WASHINGTON, Nov. 4 (UPI) -- Republican gubernatorial wins signal a GOP on the mend, not predictions of the 2010 midterm U.S. elections, Republican National Chairman Michael Steele said.
Reclaiming the governor's mansions in New Jersey and Virginia demonstrated the Republican Party "moved beyond our past losses and no message," Steele told CNN Wednesday.
In New Jersey, Gov. Jon Corzine conceded the election to former U.S. Attorney Chris Christie, who picked up about half the vote to 45 percent for Corzine and 5 percent for Chris Daggett, a former Republican running as an independent.
In Virginia, former Republican state Attorney General Robert McDonnell won a decisive victory over state Sen. Creigh Deeds.
Independent voters, critical to Barack Obama's 2008 presidential win, flocked to GOP gubernatorial candidates because "issues that mattered (to them) were not being addressed or being addressed in a way that they didn't appreciate," Steele said.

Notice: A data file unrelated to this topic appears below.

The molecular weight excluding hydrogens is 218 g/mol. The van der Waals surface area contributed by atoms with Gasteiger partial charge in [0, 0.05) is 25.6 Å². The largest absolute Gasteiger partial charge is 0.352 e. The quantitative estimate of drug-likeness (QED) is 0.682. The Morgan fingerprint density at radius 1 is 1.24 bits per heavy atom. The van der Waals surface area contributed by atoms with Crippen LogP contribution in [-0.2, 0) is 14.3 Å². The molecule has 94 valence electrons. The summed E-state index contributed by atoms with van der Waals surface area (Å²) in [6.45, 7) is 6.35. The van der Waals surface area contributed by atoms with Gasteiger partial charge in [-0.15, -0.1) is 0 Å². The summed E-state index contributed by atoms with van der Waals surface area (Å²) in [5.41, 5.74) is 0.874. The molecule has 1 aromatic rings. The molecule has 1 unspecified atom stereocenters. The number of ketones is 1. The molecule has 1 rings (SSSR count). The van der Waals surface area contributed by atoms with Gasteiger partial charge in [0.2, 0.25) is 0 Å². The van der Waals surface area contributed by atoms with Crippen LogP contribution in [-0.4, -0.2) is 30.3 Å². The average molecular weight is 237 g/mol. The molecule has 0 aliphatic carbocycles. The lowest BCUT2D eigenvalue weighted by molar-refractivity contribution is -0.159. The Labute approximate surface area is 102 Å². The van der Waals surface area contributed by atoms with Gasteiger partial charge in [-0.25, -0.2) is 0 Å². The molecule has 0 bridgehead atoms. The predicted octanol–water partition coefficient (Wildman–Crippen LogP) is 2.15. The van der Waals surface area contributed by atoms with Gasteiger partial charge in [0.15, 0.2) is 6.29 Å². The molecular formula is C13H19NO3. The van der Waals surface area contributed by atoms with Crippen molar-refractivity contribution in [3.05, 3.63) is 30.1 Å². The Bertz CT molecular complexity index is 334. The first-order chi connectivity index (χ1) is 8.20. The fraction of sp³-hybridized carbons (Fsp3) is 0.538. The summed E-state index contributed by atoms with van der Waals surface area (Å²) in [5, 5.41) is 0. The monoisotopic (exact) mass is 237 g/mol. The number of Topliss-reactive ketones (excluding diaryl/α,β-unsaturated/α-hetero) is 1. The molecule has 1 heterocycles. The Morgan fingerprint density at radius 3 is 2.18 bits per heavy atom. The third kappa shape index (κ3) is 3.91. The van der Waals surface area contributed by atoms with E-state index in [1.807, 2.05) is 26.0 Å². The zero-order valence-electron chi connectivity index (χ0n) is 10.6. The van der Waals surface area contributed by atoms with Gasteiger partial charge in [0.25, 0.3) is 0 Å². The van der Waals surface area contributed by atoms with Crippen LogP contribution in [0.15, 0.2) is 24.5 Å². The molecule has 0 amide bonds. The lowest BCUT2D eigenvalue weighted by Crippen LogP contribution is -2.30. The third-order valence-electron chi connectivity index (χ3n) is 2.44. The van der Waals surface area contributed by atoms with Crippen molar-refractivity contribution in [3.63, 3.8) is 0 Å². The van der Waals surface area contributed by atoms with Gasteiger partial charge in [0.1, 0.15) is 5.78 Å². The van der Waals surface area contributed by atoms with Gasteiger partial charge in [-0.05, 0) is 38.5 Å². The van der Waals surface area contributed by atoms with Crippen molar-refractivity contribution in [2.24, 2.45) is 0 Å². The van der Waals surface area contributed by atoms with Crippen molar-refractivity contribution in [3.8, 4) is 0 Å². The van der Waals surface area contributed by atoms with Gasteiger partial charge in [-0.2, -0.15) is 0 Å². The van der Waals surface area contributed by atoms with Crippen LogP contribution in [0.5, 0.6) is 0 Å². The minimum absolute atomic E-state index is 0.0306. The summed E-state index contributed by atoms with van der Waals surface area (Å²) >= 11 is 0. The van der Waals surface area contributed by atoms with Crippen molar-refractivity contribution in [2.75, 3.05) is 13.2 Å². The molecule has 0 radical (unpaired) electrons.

Democratic National Committee Chairman Tim Kaine, outgoing Virginia governor, downplayed the GOP wins, saying exit polls indicated people "voted based on local issues," and didn't reflect a backlash against Obama.
The president remains popular in New Jersey and Virginia, Kaine said, noting historically in his state the party in the White House lost the governorship in the odd-year election.
The loss of independent support "is something we're going to have to look at," Kaine told CNN.
A Democratic win in upstate New York's 23rd congressional district, despite being "great Shakespearean theater," only showed "you've got to have a primary process," Steele said.
Democrat Bill Owens won a special election in the heavily Republican district. Doug Hoffman, running as a third-party GOP conservative, forced Republican candidate Dede Scozzafava out of the race with help from nationally known conservative figures. Local Republican leaders selected Scozzafava for the ballot.
Kaine said the intraparty squabbling in New York is a continuation of the GOP "marginalizing itself by saying moderates aren't welcome" that likely will have "some significance" in the 2010 midterms.
Steele looked at Tuesday's results cautiously, saying, "I'm not so quick to say this portends great things for Republican Party. We have a lot of work to do. Last night was an example (of what happens) when elected officials don't listen to what the people are saying."